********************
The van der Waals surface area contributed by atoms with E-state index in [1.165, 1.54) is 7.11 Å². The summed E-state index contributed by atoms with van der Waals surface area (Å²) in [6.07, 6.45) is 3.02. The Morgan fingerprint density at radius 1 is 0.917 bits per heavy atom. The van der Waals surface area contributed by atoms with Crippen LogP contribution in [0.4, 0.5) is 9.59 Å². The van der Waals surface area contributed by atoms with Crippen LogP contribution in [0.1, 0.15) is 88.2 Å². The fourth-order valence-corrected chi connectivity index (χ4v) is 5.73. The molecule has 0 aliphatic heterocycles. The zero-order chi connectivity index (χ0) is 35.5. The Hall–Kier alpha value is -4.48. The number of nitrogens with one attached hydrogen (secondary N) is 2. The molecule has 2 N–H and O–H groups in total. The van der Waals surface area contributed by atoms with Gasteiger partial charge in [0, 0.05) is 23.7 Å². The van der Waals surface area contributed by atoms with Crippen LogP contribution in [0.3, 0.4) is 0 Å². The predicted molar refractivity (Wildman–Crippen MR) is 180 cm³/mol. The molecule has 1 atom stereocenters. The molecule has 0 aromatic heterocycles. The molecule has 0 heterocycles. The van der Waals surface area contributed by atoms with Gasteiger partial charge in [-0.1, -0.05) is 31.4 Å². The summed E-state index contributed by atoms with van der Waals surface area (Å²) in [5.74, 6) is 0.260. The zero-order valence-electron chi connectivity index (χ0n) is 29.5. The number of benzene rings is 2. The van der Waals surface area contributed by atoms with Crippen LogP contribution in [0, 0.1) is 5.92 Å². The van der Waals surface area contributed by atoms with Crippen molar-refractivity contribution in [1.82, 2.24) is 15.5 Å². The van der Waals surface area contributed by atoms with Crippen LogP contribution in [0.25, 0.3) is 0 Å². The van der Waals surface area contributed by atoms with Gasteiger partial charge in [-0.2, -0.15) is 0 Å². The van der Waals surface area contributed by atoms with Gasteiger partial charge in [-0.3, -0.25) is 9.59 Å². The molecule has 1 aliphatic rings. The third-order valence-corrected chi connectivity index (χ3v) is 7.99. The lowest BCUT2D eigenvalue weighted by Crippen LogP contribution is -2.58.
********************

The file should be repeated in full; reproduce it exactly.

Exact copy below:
The van der Waals surface area contributed by atoms with E-state index in [1.165, 1.54) is 7.11 Å². The summed E-state index contributed by atoms with van der Waals surface area (Å²) in [6.07, 6.45) is 3.02. The Morgan fingerprint density at radius 1 is 0.917 bits per heavy atom. The van der Waals surface area contributed by atoms with Crippen LogP contribution in [0.4, 0.5) is 9.59 Å². The van der Waals surface area contributed by atoms with Crippen LogP contribution in [0.1, 0.15) is 88.2 Å². The fourth-order valence-corrected chi connectivity index (χ4v) is 5.73. The molecule has 0 aliphatic heterocycles. The zero-order chi connectivity index (χ0) is 35.5. The Hall–Kier alpha value is -4.48. The number of nitrogens with one attached hydrogen (secondary N) is 2. The molecule has 2 N–H and O–H groups in total. The van der Waals surface area contributed by atoms with Gasteiger partial charge in [0, 0.05) is 23.7 Å². The van der Waals surface area contributed by atoms with Crippen LogP contribution in [0.3, 0.4) is 0 Å². The predicted molar refractivity (Wildman–Crippen MR) is 180 cm³/mol. The molecule has 1 atom stereocenters. The molecule has 0 aromatic heterocycles. The molecule has 0 heterocycles. The van der Waals surface area contributed by atoms with Gasteiger partial charge in [-0.1, -0.05) is 31.4 Å². The summed E-state index contributed by atoms with van der Waals surface area (Å²) in [5.74, 6) is 0.260. The zero-order valence-electron chi connectivity index (χ0n) is 29.5. The number of benzene rings is 2. The van der Waals surface area contributed by atoms with Crippen LogP contribution in [0, 0.1) is 5.92 Å². The van der Waals surface area contributed by atoms with Crippen molar-refractivity contribution in [1.82, 2.24) is 15.5 Å². The van der Waals surface area contributed by atoms with Crippen LogP contribution in [0.25, 0.3) is 0 Å². The van der Waals surface area contributed by atoms with Gasteiger partial charge in [-0.2, -0.15) is 0 Å². The van der Waals surface area contributed by atoms with Gasteiger partial charge in [-0.3, -0.25) is 9.59 Å². The molecule has 1 aliphatic rings. The third-order valence-corrected chi connectivity index (χ3v) is 7.99. The lowest BCUT2D eigenvalue weighted by Crippen LogP contribution is -2.58.